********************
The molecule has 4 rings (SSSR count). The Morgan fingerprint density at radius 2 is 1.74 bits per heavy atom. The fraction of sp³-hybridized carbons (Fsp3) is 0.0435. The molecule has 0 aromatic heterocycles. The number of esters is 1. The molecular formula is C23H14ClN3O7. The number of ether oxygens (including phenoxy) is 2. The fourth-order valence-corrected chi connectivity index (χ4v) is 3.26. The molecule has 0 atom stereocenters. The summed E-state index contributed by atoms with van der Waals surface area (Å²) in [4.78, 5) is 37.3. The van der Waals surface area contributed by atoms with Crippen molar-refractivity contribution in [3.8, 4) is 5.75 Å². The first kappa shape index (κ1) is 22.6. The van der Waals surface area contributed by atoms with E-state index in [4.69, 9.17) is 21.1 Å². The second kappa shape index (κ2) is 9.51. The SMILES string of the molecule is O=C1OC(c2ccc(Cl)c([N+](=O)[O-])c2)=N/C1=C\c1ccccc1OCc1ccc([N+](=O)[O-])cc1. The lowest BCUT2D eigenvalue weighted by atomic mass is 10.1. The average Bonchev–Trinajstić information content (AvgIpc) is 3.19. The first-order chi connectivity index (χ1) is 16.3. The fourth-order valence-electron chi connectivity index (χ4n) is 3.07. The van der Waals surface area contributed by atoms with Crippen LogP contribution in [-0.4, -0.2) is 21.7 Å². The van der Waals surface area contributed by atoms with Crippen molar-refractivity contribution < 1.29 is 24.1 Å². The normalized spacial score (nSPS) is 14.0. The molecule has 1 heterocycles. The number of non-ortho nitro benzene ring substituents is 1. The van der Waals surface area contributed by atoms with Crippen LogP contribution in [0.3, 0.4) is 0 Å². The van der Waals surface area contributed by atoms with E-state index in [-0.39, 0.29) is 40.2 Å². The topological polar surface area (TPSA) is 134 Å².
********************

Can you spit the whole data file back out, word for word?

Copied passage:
The molecule has 4 rings (SSSR count). The Morgan fingerprint density at radius 2 is 1.74 bits per heavy atom. The fraction of sp³-hybridized carbons (Fsp3) is 0.0435. The molecule has 0 aromatic heterocycles. The number of esters is 1. The molecular formula is C23H14ClN3O7. The number of ether oxygens (including phenoxy) is 2. The fourth-order valence-corrected chi connectivity index (χ4v) is 3.26. The molecule has 0 atom stereocenters. The summed E-state index contributed by atoms with van der Waals surface area (Å²) in [4.78, 5) is 37.3. The van der Waals surface area contributed by atoms with Crippen molar-refractivity contribution in [3.8, 4) is 5.75 Å². The first kappa shape index (κ1) is 22.6. The van der Waals surface area contributed by atoms with E-state index in [4.69, 9.17) is 21.1 Å². The second kappa shape index (κ2) is 9.51. The SMILES string of the molecule is O=C1OC(c2ccc(Cl)c([N+](=O)[O-])c2)=N/C1=C\c1ccccc1OCc1ccc([N+](=O)[O-])cc1. The lowest BCUT2D eigenvalue weighted by atomic mass is 10.1. The average Bonchev–Trinajstić information content (AvgIpc) is 3.19. The first-order chi connectivity index (χ1) is 16.3. The fourth-order valence-electron chi connectivity index (χ4n) is 3.07. The van der Waals surface area contributed by atoms with Crippen LogP contribution in [-0.4, -0.2) is 21.7 Å². The van der Waals surface area contributed by atoms with Crippen molar-refractivity contribution < 1.29 is 24.1 Å². The normalized spacial score (nSPS) is 14.0. The molecule has 1 heterocycles. The number of non-ortho nitro benzene ring substituents is 1. The van der Waals surface area contributed by atoms with Crippen LogP contribution in [0.3, 0.4) is 0 Å². The van der Waals surface area contributed by atoms with E-state index in [-0.39, 0.29) is 40.2 Å². The topological polar surface area (TPSA) is 134 Å².